1. Ryan Elder
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    Ryan Elder Contributing Member

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    What would the police do in a situation like this?

    Discussion in 'Research' started by Ryan Elder, May 3, 2016.

    In my story, the a witness is testifying against a gang in a case. Since she is a witness and her life may be in danger as a result, the police assign a cop to watch her from a squad car, outside her house, and call for back up, in case anything happens to her.

    I did some research as to what the police would do, but found the real life results to be kind of problematic for my story.

    Basically if intruders break into a house and a cop sees possible intruders in the windows, I was told by police that the cop is not allowed to go inside procedure wise, because doing so, would put the house owner in further danger likely. The cop is to stay put and wait for back up.

    Once back up arrives, they are still to remain put, and wait. It is even a bad idea for the police to announce that they are there, because doing so, can create a hostage situation.

    But if the police are not allowed to announce that they are there, and are not allowed to go inside, and the real procedure is to just keep waiting and waiting to see what will happen, the house owner can be killed by the gangsters, which is what I don't want for my story. I want the owner to be saved so the story can go in the directions I want it to go, but if the police are just suppose to wait, and not do anything, then she dies.

    So is their anything I can do to write it, so that the cop does save her, but at the same time, be realistic about it? I would like to write it so that he feels compelled to save her, without waiting for back up, even though they are coming, thinking that time is of the essence, cause I wanted to write, so that it's one man, in a dark house, sneaking around, and just creating suspense that way. But can make it work realistically, if it's not normal procedure?
     
    Last edited: May 3, 2016
  2. Mikmaxs
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    Mikmaxs Active Member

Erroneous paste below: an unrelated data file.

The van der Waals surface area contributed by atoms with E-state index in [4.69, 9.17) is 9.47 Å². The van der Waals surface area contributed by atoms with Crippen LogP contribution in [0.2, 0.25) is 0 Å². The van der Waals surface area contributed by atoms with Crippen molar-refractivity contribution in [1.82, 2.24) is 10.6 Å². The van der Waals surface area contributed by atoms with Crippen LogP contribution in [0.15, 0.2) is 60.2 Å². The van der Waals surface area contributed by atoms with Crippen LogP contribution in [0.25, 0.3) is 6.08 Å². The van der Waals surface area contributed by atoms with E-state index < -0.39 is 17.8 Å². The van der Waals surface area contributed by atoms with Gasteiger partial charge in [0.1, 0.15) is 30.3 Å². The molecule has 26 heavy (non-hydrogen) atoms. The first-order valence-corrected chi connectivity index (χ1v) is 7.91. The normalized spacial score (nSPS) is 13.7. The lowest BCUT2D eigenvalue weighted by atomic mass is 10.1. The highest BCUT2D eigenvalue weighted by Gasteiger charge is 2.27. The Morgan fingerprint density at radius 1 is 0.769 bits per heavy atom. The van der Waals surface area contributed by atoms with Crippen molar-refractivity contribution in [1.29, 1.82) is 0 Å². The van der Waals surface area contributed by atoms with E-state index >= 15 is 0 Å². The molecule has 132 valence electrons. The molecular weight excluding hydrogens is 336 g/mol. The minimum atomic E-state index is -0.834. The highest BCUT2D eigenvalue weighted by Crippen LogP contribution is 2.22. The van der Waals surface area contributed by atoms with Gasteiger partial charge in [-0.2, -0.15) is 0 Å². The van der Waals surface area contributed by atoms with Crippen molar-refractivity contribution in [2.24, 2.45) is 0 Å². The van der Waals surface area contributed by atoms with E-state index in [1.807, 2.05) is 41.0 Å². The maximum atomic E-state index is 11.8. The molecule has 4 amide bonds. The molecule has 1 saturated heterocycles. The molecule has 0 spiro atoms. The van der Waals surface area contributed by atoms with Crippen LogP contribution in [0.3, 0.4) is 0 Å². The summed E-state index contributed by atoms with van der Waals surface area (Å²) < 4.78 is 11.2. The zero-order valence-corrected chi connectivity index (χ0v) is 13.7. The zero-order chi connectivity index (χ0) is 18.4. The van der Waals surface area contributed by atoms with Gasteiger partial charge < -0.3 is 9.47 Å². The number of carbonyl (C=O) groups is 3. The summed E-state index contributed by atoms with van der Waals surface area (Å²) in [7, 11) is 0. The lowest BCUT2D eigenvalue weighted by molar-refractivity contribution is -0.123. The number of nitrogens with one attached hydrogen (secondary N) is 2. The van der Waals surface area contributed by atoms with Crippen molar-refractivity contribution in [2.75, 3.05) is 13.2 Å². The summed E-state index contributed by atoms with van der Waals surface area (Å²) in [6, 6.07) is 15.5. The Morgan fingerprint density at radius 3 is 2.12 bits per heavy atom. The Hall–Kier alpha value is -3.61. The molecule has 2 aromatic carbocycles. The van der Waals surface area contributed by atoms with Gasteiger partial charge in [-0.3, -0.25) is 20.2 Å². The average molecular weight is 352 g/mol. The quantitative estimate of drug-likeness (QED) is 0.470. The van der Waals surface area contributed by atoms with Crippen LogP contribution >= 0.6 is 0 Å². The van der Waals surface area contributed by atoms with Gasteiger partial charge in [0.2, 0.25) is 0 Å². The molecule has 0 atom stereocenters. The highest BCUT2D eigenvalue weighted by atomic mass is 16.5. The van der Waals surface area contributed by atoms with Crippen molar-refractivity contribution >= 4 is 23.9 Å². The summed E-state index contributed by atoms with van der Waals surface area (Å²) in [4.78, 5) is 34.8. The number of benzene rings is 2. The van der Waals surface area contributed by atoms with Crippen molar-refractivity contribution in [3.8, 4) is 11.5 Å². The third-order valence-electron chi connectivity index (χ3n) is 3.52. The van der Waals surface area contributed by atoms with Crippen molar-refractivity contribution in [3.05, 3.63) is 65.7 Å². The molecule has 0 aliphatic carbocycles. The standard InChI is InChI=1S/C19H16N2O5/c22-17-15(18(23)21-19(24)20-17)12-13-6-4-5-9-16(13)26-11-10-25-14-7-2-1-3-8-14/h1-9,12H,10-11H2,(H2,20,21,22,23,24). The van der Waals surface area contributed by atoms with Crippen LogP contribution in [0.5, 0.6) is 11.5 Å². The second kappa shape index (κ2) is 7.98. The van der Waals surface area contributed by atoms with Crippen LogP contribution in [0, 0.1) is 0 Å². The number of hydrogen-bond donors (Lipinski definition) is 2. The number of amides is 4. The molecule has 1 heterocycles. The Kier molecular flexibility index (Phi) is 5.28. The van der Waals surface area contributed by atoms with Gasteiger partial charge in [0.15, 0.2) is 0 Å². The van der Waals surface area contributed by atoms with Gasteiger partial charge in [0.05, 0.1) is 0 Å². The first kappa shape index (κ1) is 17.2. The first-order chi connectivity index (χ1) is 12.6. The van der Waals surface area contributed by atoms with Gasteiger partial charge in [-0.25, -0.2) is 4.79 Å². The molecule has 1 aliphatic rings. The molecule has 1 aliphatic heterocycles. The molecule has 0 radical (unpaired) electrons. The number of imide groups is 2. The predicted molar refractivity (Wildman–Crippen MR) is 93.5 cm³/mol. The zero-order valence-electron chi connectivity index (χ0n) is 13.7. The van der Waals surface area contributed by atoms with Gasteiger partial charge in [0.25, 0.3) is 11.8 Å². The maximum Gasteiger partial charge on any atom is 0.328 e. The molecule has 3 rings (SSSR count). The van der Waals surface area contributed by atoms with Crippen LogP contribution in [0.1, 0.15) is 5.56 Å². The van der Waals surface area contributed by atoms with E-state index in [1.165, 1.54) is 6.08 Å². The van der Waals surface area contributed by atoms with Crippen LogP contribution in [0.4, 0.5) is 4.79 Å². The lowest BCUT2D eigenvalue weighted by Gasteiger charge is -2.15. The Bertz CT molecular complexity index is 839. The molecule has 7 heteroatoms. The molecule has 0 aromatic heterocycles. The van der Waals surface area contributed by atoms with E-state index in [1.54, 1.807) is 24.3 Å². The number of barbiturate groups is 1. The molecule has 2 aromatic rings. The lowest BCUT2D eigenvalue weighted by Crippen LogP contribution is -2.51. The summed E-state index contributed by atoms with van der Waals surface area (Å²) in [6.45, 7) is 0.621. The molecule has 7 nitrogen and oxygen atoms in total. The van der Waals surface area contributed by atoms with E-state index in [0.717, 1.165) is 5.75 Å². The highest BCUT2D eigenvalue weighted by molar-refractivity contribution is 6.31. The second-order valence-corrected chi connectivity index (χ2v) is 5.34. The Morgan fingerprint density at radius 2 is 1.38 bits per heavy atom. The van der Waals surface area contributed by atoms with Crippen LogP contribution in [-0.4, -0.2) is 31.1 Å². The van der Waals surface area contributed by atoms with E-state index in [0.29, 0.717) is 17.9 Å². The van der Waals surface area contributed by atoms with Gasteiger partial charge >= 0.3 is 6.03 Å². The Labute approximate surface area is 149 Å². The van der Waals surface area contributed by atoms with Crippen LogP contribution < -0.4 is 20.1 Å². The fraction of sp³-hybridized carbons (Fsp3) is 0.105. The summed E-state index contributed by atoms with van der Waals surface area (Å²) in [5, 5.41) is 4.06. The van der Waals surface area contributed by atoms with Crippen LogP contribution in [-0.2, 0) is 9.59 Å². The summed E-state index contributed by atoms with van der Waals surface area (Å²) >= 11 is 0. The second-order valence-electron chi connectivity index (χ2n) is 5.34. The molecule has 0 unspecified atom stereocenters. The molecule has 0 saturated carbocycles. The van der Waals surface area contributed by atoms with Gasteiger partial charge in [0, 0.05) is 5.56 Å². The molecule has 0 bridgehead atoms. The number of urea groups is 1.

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    I'm not sure where you found that, but it doesn't sound accurate to me. Or, at least, it sounds very limited.
    It's possible that policy is simply to stay put and call for backup if he just sees a possibly-maybe intruder through the windows, but there's a big difference between maybe seeing an intruder and definitely seeing a couple of guys with tommyguns breaking down the door. Or, if he hears the homeowner scream, that's also plenty of reason to go inside.
     
  3. Masterspeler
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    Masterspeler Active Member

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    That's wrong. It sounds like what the OLD procedure was for an active shooter in places like campuses, schools, malls etc. Now, even that is, first on scene goes in as soon as possible and if it's reasonably safe for the officer.

    As far as arriving at the house, in both departments where I worked, the SOP (standard operating procedure) was that arriving cars would turn off any emergency lights and sirens several blocks away and park in front of a house at least two houses down and proceed on foot.

    We never assigned an officer to sit outside in a car as protection. If it's a gang or any form of organized crime syndicate, they would be put in protective custody, as in a hotel somewhere with officers in the next door room. Preferably with rooms with an internal door between units.

    If it was less severe, I can see a patrol car with a two person team assigned to stand watch. But in any case, if they saw anything suspicious they would call in something like this:

    "Control, this is (call sign or unit number). Investigating suspicious activity, stand by,"

    And with that if it was nothing, the watch officer would report in all clear. If not, then the appropriate back up would be sent.

    The worst case scenario is if no response is given back to the dispatcher, and no reply is given to calls from dispatch, either on radio, or on cell phone (either personal of if issued, a department cell)